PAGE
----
"Woodstock was the essence of Sparky's poetry, and it was his favorite thing to draw," Everhart explains. "Sparky felt his drawings of Woodstock communicated for him best." It was partly his attachment to Woodstock that excited him about Everhart's idea to take on such a challenge.
Schulz thought the idea was radical. "And it was," Everhart adds. But this was the whole thinking behind Everhart's pursuit, and Schulz' vision for him to carry forth his creations into an entirely new context of fine art expression. That it would be, as Everhart calls it, "doing the same thing, but entirely different."
That difference sometimes goes far beyond the stylistic choices. Often, the greater difference is in the things Everhart has chosen to express. At times, these are the big and tough issues. By expressing them through Peanuts, Everhart has been able to speak to these heaviest of subjects through the same prism of light-hearted humor that Sparky once used – even with issues as daunting as the world's growing population.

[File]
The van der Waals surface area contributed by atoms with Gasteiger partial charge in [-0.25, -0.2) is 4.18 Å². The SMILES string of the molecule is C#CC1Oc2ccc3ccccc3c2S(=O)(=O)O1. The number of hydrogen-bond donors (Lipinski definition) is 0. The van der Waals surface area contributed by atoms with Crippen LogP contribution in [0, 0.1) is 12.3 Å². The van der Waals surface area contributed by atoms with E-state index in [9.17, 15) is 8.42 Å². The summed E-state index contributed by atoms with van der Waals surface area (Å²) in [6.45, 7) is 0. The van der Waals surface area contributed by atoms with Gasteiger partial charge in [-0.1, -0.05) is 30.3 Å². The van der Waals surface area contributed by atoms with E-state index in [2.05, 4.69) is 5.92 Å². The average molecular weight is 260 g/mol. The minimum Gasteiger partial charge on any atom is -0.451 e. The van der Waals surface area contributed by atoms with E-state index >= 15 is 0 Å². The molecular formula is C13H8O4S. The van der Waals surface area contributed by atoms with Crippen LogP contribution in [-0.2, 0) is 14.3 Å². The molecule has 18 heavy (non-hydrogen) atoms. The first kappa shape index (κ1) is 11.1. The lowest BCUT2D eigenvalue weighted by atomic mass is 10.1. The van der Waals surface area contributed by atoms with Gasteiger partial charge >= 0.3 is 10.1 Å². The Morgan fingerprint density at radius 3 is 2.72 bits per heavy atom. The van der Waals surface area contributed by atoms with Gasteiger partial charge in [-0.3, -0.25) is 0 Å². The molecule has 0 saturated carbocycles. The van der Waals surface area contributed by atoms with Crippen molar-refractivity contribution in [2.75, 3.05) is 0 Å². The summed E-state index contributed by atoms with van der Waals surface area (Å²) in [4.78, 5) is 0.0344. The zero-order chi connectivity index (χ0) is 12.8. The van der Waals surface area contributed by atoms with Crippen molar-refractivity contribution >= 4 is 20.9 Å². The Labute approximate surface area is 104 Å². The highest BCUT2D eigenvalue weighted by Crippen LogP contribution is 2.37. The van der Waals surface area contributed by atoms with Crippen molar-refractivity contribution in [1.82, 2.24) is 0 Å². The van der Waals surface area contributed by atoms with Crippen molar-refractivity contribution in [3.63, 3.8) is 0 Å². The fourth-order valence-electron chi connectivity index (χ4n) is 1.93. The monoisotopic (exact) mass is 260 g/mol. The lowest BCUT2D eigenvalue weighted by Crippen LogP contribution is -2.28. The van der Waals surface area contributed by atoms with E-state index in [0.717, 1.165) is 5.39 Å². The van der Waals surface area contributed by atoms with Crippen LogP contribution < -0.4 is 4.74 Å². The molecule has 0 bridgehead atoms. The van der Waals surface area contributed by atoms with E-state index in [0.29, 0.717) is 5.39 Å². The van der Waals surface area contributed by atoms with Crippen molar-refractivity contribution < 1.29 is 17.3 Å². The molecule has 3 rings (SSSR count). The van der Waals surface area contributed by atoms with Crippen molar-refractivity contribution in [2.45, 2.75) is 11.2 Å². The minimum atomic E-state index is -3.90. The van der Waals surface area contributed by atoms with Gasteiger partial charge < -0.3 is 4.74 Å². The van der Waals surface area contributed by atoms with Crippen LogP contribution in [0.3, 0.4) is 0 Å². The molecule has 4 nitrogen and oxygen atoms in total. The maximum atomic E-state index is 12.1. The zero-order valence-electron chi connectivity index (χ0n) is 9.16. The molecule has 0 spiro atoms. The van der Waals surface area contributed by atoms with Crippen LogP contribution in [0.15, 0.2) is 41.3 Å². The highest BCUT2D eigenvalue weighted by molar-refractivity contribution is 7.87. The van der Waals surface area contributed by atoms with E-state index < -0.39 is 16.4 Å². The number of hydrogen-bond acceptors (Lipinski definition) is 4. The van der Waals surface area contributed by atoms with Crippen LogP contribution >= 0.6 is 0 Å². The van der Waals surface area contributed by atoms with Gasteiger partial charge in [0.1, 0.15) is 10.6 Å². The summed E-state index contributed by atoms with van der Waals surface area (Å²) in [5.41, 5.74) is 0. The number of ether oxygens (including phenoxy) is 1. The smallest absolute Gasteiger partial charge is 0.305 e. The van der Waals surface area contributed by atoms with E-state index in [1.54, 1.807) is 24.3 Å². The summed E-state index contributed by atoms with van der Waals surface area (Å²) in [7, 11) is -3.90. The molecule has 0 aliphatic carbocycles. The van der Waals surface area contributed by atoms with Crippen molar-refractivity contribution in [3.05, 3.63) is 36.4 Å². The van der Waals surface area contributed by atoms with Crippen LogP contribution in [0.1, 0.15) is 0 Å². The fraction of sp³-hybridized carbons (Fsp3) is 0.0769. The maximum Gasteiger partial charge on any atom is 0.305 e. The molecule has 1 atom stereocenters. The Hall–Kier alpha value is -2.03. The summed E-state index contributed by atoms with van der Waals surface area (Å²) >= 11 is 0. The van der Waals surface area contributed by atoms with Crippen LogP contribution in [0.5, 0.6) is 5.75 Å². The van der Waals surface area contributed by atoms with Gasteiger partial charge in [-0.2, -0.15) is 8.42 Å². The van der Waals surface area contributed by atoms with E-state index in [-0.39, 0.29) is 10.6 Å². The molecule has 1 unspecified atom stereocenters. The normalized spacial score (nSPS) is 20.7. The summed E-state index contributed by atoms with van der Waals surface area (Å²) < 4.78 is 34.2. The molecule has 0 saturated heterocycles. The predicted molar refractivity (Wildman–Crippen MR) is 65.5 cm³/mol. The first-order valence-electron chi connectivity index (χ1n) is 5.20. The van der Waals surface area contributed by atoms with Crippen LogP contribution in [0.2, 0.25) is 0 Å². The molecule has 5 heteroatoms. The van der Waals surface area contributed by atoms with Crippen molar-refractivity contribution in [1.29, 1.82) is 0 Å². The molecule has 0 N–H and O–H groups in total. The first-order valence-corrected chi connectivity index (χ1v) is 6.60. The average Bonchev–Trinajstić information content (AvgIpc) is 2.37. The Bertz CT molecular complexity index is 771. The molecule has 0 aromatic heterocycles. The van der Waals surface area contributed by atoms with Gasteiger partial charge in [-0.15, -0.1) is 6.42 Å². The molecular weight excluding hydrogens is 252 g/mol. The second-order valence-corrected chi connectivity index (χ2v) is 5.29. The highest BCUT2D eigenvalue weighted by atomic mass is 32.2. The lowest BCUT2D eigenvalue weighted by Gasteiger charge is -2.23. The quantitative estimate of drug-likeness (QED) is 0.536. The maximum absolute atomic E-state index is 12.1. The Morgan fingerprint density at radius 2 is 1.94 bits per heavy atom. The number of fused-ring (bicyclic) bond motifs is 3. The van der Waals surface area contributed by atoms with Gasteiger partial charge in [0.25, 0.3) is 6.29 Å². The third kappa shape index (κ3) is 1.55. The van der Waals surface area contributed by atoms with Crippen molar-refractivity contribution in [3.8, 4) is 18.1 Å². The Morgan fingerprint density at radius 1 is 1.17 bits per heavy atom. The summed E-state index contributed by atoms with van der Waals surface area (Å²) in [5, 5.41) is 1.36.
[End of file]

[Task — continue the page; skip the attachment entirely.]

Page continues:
In this piece (Does This Make Me Look Fat), Everhart has created one of his best examples of this approach. It speaks to the very nature of his own heart and artistic perspective. At first sight of Snoopy wearing a sweater of Woodstocks (a nod to a sweater that Peppermint Patty once knitted for him in the comic strip) we can't stop ourselves from smiling or even laughing out loud. Then, still with that grin on our face, he draws us in a bit further, and we see Snoopy's face. It's familiar. We may not know the whole story, but we can see that there is more to this – something important, something real – and we connect. And then, in a way that only Everhart could pull off, he encourages us to once again smile, but this time it's with the kind of smile that comes from a deeper, meaningful place. The kind of smile lasts forever